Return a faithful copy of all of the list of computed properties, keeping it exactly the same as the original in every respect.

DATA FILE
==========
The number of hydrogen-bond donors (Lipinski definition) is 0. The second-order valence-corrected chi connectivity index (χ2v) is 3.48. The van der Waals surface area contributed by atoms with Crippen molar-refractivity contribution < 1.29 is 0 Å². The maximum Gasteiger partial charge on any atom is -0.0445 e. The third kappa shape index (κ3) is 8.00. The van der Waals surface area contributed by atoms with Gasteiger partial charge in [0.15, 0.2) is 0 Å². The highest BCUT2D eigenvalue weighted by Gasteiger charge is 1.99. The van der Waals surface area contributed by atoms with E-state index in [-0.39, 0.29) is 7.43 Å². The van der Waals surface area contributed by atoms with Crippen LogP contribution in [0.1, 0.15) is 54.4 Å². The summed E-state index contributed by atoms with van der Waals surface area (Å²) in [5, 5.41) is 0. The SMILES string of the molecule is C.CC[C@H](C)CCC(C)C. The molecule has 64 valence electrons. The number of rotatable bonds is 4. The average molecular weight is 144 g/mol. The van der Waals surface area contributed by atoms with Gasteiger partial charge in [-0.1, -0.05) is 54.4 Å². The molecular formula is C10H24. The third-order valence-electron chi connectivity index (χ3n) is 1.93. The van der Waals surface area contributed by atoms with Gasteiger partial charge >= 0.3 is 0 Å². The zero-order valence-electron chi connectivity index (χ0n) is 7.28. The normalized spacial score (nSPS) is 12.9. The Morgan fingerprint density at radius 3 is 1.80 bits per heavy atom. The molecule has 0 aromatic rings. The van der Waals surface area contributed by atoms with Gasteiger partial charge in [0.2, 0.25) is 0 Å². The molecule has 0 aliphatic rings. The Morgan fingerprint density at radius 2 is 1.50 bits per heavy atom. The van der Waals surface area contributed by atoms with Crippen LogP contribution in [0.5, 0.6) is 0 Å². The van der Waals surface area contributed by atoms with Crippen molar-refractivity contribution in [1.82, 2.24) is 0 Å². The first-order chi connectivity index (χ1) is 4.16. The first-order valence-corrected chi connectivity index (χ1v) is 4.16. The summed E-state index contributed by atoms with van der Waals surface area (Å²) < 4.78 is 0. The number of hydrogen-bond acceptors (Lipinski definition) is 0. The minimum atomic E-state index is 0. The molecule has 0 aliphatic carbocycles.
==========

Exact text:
The number of hydrogen-bond donors (Lipinski definition) is 0. The second-order valence-corrected chi connectivity index (χ2v) is 3.48. The van der Waals surface area contributed by atoms with Crippen molar-refractivity contribution < 1.29 is 0 Å². The maximum Gasteiger partial charge on any atom is -0.0445 e. The third kappa shape index (κ3) is 8.00. The van der Waals surface area contributed by atoms with Gasteiger partial charge in [0.15, 0.2) is 0 Å². The highest BCUT2D eigenvalue weighted by Gasteiger charge is 1.99. The van der Waals surface area contributed by atoms with E-state index in [-0.39, 0.29) is 7.43 Å². The van der Waals surface area contributed by atoms with Crippen LogP contribution in [0.1, 0.15) is 54.4 Å². The summed E-state index contributed by atoms with van der Waals surface area (Å²) in [5, 5.41) is 0. The SMILES string of the molecule is C.CC[C@H](C)CCC(C)C. The molecule has 64 valence electrons. The number of rotatable bonds is 4. The average molecular weight is 144 g/mol. The van der Waals surface area contributed by atoms with Gasteiger partial charge in [-0.1, -0.05) is 54.4 Å². The molecular formula is C10H24. The third-order valence-electron chi connectivity index (χ3n) is 1.93. The van der Waals surface area contributed by atoms with Gasteiger partial charge >= 0.3 is 0 Å². The zero-order valence-electron chi connectivity index (χ0n) is 7.28. The normalized spacial score (nSPS) is 12.9. The Morgan fingerprint density at radius 3 is 1.80 bits per heavy atom. The molecule has 0 aromatic rings. The van der Waals surface area contributed by atoms with Gasteiger partial charge in [0.2, 0.25) is 0 Å². The molecule has 0 aliphatic rings. The Morgan fingerprint density at radius 2 is 1.50 bits per heavy atom. The van der Waals surface area contributed by atoms with Crippen LogP contribution in [0.5, 0.6) is 0 Å². The van der Waals surface area contributed by atoms with Crippen molar-refractivity contribution in [1.82, 2.24) is 0 Å². The first-order chi connectivity index (χ1) is 4.16. The first-order valence-corrected chi connectivity index (χ1v) is 4.16. The summed E-state index contributed by atoms with van der Waals surface area (Å²) < 4.78 is 0. The number of hydrogen-bond acceptors (Lipinski definition) is 0. The minimum atomic E-state index is 0. The molecule has 0 aliphatic carbocycles.